• Emotional dysregulation: Trauma can trigger intense emotions that a student may struggle to manage. Keep an eye out for frequent mood swings, emotional outbursts, or extreme reactions to seemingly minor things. These outbursts can be an expression of underlying trauma-related distress.
  • Avoidance: Students affected by trauma may avoid situations, people, or topics that remind them of their traumatic experiences. For example, you might see a child feeling reluctant to attend school, participate in specific activities, or engage in any conversations about their home life.
  • Physical complaints: Unexplained physical complaints, such as headaches, stomachaches, or other somatic symptoms, are sometimes a way for students to express their emotional pain. If you have a student who’s always telling you something hurts, t's essential to explore whether these complaints might have underlying psychological causes.
  • Poor boundaries: We tend to think of students affected by trauma as angry or even confrontational, but sometimes they’re the most affectionate child in the room. If you notice that a child seems to attach to you unusually quickly, overshares with other students, or doesn’t seem to understand the concept of personal space, then this could be a sign of trauma.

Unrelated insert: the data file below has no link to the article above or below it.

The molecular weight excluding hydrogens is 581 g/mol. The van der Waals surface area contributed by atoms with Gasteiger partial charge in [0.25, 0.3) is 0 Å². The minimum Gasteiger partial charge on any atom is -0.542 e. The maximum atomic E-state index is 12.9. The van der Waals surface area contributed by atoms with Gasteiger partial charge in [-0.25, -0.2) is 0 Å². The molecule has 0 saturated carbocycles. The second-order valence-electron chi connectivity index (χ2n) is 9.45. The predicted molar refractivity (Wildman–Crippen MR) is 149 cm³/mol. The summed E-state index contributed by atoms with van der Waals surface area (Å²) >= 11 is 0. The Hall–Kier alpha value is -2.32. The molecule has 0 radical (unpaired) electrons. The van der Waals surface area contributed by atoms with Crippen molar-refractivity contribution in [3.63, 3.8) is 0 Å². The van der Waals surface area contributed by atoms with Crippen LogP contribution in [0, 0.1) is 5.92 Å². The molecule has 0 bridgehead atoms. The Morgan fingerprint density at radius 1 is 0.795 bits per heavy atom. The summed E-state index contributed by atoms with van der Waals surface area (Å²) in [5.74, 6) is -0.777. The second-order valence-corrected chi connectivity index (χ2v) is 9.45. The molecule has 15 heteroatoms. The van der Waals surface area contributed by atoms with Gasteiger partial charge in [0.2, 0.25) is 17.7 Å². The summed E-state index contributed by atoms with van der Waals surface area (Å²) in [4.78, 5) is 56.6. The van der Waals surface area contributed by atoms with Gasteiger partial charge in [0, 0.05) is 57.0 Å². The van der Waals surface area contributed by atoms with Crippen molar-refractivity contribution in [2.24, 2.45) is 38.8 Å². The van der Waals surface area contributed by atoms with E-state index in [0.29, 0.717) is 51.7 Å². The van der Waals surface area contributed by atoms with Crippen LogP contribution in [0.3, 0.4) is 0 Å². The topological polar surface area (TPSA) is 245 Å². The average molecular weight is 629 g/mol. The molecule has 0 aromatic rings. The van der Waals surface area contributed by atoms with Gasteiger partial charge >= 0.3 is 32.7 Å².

• Social isolation: Students affected by trauma may isolate themselves from other children. They might avoid social interactions and prefer spending time alone. Pay attention to the children who are spending recess alone.
  • Regression: Trauma can lead to regression in behavior and development. This means that the child could go back to an earlier period of development.  Keep an eye out for signs of regression, such as bedwetting, thumb-sucking, or using baby talk.